The spoof (aka broad parody) sub-genre is a schizophrenic beast. At its best, the spoof can treat you to something as sublime as Airplane!, as mindlessly amusing as the Scary Movie series, or as stunningly worthless as Epic Movie. But the spoof remains the comedy sub-genre for filmmakers who are also movie geeks. Basically, you need to have seen a lot of Airport movies to write Airplane!, and you need to have some solid experience with blaxploitation movies to produce something like Hollywood Shuffle, I'm Gonna Get You Sucka, or this newest arrival: The slightly overlong but consistently giggle-worthy Black Dynamite, which aims to do to Shaft and Superfly what The Naked Gun did to police procedurals.

And for the most part, the experiment works like a charm. What I found most appealing about Black Dynamite is that, while it will certainly strike a chord with the old-school blaxploitation fans, the flick also works on its own as a very broad, very goofy, and (yep) very clever little satire. Even if you wouldn't know Hammer from Blacula, there's a good deal of straightforward silliness to be found in Black Dynamite -- and it also feels like one of those eminently quotable comedies that frat guys and movie geeks will come back to time and again. Black Dynamite is to blaxploitation what Austin Powers is to '60s spy flicks -- and really, how many young comedy fans know anything about In Like Flint, Sweet Charity, or Modesty Blaise? Very few, I'd wager, but that didn't prevent Austin Powers from becoming a mega-popular franchise.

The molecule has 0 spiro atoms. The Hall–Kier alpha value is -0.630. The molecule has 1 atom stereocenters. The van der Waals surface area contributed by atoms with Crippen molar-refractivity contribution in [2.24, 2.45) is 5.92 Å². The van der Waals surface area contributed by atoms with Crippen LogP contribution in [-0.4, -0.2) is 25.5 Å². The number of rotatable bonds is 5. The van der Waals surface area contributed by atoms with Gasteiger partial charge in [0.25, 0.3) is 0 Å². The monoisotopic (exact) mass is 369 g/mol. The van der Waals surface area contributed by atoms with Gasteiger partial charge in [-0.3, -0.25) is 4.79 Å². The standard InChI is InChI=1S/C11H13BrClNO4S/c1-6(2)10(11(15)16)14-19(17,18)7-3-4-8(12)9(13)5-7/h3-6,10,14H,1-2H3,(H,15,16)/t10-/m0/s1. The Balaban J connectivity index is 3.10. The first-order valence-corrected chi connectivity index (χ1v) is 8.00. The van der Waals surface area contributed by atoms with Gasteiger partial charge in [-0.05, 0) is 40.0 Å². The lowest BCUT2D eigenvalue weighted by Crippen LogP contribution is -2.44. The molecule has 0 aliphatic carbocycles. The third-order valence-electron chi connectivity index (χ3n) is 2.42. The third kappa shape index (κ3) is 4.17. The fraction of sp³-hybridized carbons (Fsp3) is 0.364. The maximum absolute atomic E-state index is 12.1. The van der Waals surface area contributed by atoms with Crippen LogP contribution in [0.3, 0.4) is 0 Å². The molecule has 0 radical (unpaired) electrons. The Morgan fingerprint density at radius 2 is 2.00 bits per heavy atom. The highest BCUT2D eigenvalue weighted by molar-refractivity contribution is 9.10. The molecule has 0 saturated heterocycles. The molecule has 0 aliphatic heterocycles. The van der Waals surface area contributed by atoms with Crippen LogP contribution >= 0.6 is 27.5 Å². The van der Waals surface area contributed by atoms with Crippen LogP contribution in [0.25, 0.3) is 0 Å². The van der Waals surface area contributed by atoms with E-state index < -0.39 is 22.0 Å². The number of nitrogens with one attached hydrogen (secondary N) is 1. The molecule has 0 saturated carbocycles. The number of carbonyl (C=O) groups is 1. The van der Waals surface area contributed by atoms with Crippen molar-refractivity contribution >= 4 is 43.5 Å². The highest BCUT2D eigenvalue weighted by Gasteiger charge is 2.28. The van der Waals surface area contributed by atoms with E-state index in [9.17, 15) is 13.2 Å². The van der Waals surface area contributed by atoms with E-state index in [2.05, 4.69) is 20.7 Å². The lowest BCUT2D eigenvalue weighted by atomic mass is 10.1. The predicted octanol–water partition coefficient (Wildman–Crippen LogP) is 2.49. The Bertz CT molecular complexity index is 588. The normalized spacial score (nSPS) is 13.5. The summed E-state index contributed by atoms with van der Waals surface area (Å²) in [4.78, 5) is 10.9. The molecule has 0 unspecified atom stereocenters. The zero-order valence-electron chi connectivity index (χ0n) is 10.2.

Director Scott Sanders and a team of screenwriters have concocted a '70s-era comedy that, to its credit, actually manages to evoke several of the sub-genres staples: Our hero is a noble ass-kicker who uses odd slang; women hang on his every gesture; villains quake at the sight of Black Dynamite's fighting stance; and of course the proceedings are coated with a colorful sheen of tacky clothes, crazy cars, and hilariously over-the-top fight scenes.